A microtome is a device used to cut extremely thin slices of material into specimens called sections. Typically, this is performed when preparing items for microscopic examination. Microtomes are available in a number of designs using different cutting components. This is to accommodate the physical properties of the material to be prepared and the type of microscope to be employed. The microscopic study of biological sections is termed histology.
In a sled microtome, the material to be sectioned is held in a sliding shuttle that moves across the surface of a blade. To prepare the material for slicing, an infusion of paraffin wax or an epoxy hardens the sample into a solid. The sample is then fitted into the microtome's shuttle. Several different blade designs are used, depending on the consistency of the sample and the section thickness required. The blades may be metallic, glass or diamond.
The cutting blade, or knife, in a rotary microtome is also in a fixed position relative to the sample. The rotary motion of a flywheel is translated into the horizontal motion of a sample across the knife. Typically, lowering the sample into position is done manually by means of a control wheel. This function has been automated in recent rotary designs, affording more precise sectioning.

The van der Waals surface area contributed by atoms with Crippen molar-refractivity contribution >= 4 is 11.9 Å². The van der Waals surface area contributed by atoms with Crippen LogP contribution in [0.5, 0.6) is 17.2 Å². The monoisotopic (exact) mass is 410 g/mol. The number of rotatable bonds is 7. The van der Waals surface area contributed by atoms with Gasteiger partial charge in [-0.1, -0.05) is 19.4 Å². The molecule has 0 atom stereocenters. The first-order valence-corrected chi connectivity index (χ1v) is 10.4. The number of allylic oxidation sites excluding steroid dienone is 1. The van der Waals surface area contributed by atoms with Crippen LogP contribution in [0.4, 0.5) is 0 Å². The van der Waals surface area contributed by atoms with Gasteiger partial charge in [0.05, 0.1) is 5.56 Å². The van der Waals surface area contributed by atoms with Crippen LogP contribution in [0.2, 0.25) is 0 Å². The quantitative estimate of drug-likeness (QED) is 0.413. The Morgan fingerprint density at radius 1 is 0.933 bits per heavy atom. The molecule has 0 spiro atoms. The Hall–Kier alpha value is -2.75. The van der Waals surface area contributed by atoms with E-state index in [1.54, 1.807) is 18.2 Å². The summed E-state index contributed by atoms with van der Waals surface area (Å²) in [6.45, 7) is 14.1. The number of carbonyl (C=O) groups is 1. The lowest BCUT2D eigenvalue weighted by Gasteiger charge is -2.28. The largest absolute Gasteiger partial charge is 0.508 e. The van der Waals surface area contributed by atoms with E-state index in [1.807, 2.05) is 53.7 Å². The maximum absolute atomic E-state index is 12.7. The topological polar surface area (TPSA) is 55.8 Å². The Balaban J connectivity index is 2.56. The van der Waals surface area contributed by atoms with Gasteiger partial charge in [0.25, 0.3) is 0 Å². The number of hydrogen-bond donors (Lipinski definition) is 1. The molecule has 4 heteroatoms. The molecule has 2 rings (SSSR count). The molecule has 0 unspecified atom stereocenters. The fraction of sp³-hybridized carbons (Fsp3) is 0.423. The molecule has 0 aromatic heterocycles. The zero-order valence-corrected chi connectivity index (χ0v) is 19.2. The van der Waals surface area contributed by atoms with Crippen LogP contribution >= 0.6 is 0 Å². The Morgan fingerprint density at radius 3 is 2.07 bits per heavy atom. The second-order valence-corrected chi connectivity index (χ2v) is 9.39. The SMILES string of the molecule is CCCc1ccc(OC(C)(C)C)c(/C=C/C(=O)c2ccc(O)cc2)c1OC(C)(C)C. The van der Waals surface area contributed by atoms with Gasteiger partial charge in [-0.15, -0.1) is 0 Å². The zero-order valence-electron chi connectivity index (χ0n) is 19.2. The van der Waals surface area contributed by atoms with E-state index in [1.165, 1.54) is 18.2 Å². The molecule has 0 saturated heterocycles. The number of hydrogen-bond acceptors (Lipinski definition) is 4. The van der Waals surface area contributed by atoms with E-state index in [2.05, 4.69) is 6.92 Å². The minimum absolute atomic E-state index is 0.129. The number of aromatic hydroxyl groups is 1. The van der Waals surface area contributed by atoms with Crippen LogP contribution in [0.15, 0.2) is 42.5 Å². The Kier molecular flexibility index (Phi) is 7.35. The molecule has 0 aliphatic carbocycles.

A rotary microtome design is usually employed when cryogenic conditions are necessary. Sectioning takes place in a liquid nitrogen chamber, allowing the sample to be hardened into a glass-like state. The rotary design is also used in ultramicrotome sampling where extremely thin sections are needed. Very precise production tolerances are required to ensure the precision necessary to prepare sections for electron microscopy. The cutting blades are usually made from gem quality diamonds.
Unlike mechanical micritomes, which come into physical contact with the specimen, laser microtomes do not require sample preparation. The cutting device is a pulsed infrared laser. This allows very precise control of the sampling and is equally applicable to soft tissue as well as hard material such as bone. The elimination of physical contact with the sample material removes much of the possibility of contamination.
For less rigorous applications, the student or hobbyist might make use of a hand-held microtome. These devises allow tissue sections to be taken for slide preparation, though with far less precision than laboratory instruments. Sample material is firmly held by the device and advanced into cutting position by precise increments. The section is then taken manually with a razor knife.